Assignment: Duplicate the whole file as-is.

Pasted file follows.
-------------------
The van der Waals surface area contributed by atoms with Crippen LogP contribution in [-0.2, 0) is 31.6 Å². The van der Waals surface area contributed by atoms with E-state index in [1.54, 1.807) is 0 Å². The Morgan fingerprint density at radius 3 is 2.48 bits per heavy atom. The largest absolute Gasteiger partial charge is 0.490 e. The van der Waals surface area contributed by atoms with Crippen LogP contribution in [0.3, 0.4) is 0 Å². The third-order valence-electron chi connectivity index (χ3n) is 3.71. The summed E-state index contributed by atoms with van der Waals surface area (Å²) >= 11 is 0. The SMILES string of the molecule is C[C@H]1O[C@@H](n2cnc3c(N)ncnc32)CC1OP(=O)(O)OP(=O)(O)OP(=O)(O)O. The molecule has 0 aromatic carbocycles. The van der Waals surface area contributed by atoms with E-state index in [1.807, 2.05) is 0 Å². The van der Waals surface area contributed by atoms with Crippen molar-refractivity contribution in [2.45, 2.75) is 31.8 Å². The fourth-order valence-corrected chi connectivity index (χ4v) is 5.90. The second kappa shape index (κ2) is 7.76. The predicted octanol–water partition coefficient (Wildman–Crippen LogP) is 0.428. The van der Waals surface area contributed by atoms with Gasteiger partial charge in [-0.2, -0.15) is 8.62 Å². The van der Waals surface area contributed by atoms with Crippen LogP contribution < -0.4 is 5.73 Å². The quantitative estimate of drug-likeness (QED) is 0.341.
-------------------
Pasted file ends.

The van der Waals surface area contributed by atoms with Crippen LogP contribution in [-0.2, 0) is 31.6 Å². The van der Waals surface area contributed by atoms with E-state index in [1.54, 1.807) is 0 Å². The Morgan fingerprint density at radius 3 is 2.48 bits per heavy atom. The largest absolute Gasteiger partial charge is 0.490 e. The van der Waals surface area contributed by atoms with Crippen LogP contribution in [0.3, 0.4) is 0 Å². The third-order valence-electron chi connectivity index (χ3n) is 3.71. The summed E-state index contributed by atoms with van der Waals surface area (Å²) >= 11 is 0. The SMILES string of the molecule is C[C@H]1O[C@@H](n2cnc3c(N)ncnc32)CC1OP(=O)(O)OP(=O)(O)OP(=O)(O)O. The molecule has 0 aromatic carbocycles. The van der Waals surface area contributed by atoms with E-state index in [1.807, 2.05) is 0 Å². The van der Waals surface area contributed by atoms with Crippen molar-refractivity contribution in [2.45, 2.75) is 31.8 Å². The fourth-order valence-corrected chi connectivity index (χ4v) is 5.90. The second kappa shape index (κ2) is 7.76. The predicted octanol–water partition coefficient (Wildman–Crippen LogP) is 0.428. The van der Waals surface area contributed by atoms with Gasteiger partial charge in [-0.2, -0.15) is 8.62 Å². The van der Waals surface area contributed by atoms with Crippen LogP contribution < -0.4 is 5.73 Å². The quantitative estimate of drug-likeness (QED) is 0.341.